NPR Commentary by Steven Waldman, September 4, 2003
Are atheists and agnostics smarter than everyone else? A group of them have managed to assert that idea, and disprove it, in one swift marketing gambit. I'm not sure what the image buffers were aiming for, but the name "The Brights" succinctly conveys the sense that this group thinks it's more intelligent than everyone else. The rest of us would be "The Dims," I suppose. Daniel C. Dennett wrote, in a recent New York Times op-ed, "We Brights don't believe in ghosts, or elves, or the Easter Bunny, or God."
Let's put aside the questionable intelligence of trying to improve your image by choosing a title that makes everyone hate you; they might as well have chosen "The Smugs" or "The Smartypants." Let's, instead, examine the substance of their platform.
One of their assertions is valid. Our political culture has increasingly marginalized atheists, agnostics, and secular humanists - whether it's ten commandments in the courtroom, or a president who invokes god continuously. Any rationalist would be perfectly justified in thinking society views them as second class citizens whose views are not worthy.
But what about their bolder assertion, or implication, that people who believe in god or the supernatural are just not as, well, bright. In fact, two surveys earlier this year - one from Harris, and one from Gallup - indicate that even supernatural religious beliefs are held not only by most Americans, but by the majority of well-educated Americans.
Listen to these numbers - 55% of people with post-graduate degrees (lawyers, doctors, dentists, and the like) believe in the Devil. 53% believe in Hell. 72% believe in miracles. Remember these are people with post-graduate educations. 78% if them believe in the survival of the soul after death. 60% believe in the virgin birth. And 64% believe in the resurrection of Christ.
You can't get a post-graduate degree without being taught rigorous examination of evidence - figuring out which symptoms indicate a particular disease, or what facts could justify a lawsuit. These people are among the most rational of our society, and yet they still believe non-rational things. Why?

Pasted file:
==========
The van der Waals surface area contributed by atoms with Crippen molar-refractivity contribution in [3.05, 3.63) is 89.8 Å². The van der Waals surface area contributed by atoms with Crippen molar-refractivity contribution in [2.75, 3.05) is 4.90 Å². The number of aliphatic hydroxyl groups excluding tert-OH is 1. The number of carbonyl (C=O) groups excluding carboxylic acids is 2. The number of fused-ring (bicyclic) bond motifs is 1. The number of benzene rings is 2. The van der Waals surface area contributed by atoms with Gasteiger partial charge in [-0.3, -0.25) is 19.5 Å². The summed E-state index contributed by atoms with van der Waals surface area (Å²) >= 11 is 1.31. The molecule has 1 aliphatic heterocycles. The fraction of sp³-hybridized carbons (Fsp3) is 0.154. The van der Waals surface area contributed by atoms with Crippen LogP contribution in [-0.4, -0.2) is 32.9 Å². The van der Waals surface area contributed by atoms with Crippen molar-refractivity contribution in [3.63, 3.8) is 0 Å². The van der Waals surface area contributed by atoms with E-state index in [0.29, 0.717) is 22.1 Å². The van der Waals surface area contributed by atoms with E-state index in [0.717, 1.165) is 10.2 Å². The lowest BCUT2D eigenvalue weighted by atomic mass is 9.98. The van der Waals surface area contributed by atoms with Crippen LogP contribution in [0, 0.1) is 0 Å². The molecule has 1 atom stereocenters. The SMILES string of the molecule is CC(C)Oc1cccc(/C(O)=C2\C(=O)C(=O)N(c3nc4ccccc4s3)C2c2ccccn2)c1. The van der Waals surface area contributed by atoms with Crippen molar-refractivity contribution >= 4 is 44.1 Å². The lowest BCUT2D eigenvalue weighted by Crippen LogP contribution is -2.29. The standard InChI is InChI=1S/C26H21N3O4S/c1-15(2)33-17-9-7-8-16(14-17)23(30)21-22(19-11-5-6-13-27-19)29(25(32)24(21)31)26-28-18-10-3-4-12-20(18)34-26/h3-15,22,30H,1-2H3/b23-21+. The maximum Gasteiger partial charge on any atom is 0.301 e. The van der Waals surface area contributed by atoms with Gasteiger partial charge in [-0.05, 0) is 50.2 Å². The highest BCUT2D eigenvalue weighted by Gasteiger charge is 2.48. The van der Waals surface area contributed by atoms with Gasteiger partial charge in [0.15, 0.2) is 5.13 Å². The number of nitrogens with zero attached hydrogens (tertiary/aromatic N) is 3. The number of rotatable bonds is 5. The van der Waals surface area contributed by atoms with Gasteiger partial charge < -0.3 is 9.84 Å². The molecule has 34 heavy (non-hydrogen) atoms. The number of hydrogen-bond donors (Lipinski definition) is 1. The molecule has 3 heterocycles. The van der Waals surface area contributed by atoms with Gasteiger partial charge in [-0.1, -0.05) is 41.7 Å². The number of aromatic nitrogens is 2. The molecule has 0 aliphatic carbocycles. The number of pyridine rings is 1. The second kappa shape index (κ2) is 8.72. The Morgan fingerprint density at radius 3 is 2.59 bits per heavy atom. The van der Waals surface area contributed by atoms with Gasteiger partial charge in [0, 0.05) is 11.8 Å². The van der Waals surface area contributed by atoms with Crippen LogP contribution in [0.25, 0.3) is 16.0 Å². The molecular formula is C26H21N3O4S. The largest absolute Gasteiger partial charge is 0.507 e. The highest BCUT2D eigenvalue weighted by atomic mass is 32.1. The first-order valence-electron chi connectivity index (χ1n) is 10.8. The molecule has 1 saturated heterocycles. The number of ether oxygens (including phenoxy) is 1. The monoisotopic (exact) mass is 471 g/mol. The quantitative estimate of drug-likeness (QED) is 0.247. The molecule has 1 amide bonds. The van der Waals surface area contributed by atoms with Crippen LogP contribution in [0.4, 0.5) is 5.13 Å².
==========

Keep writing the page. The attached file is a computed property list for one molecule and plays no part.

Skeptics would say that the human need for something beyond the realities we can touch is so strong that even highly educated people end up manufacturing delusional belief systems. But there is another possibility - that some of these rationally oriented people have found actual proof for their beliefs. Maybe they've had a personal supernatural experience with prayer that makes them believe in God or an afterlife. Maybe they've found a compelling logic to their views. Perhaps they've looked at the universe and said, "something made the big bang happen." For some highly educated people, faith is not a matter of faith. Rather, they see around them evidence. Evidence that is, to be sure, hard to explain or prove to others, but is nonetheless quite compelling to them. Perhaps The Brights would dispute the evidence, or assert that they have never seen it themselves, and that's fine. But they certainly cannot argue that religion is just for dumb people.
The Brights’ Response to the NPR Commentary
Steven Waldman’s commentary on the Brights was audaciously slanted. He provided his personal definition for the Brights, failed to inform listeners of how the Brights identify themselves, and then used his straw man definition to vilify and slander the movement.
Waldman characterized the Brights as a movement conceived in arrogance by atheists and agnostics for image polishing. Wrong on three counts. A quick trip to the home page of the Brights would have revealed the truth.
Bright is a noun. A Bright is a person whose worldview is naturalistic, free of supernatural and mystical elements. The Brights movement is an international Internet constituency of individuals. The movement includes any individuals who say they fit the Brights’ definition -- atheists, agnostics, humanists, skeptics, rationalists, philosophers, Buddhists, cultural Jews and Catholics, two Nobel Laureates and even a Presbyterian minister.
The Bright principles clearly and explicitly state that that the noun Bright refers to worldview, and makes no claim to superior intelligence. Worldviews, after all, develop from numerous factors. Despite Mr. Waldman’s implication, there is no current antonym to the word (certainly not dim and dull), any more than there is an antonym for Brazilians.
Mr. Waldman was accurate on one point. Our political culture has increasingly marginalized Brights. Rationalists would be perfectly justified in thinking that society views them as second-class citizens. The purpose of the Brights movement is to gain recognition that persons who hold a naturalistic worldview can bring principled actions to bear on matters of civic importance, and to educate society toward the full and equitable civic participation of all such individuals. We await the day a Bright is elected to a national public office.
Paul Geisert and Mynga Futrell
Co-Directors The Brights' Net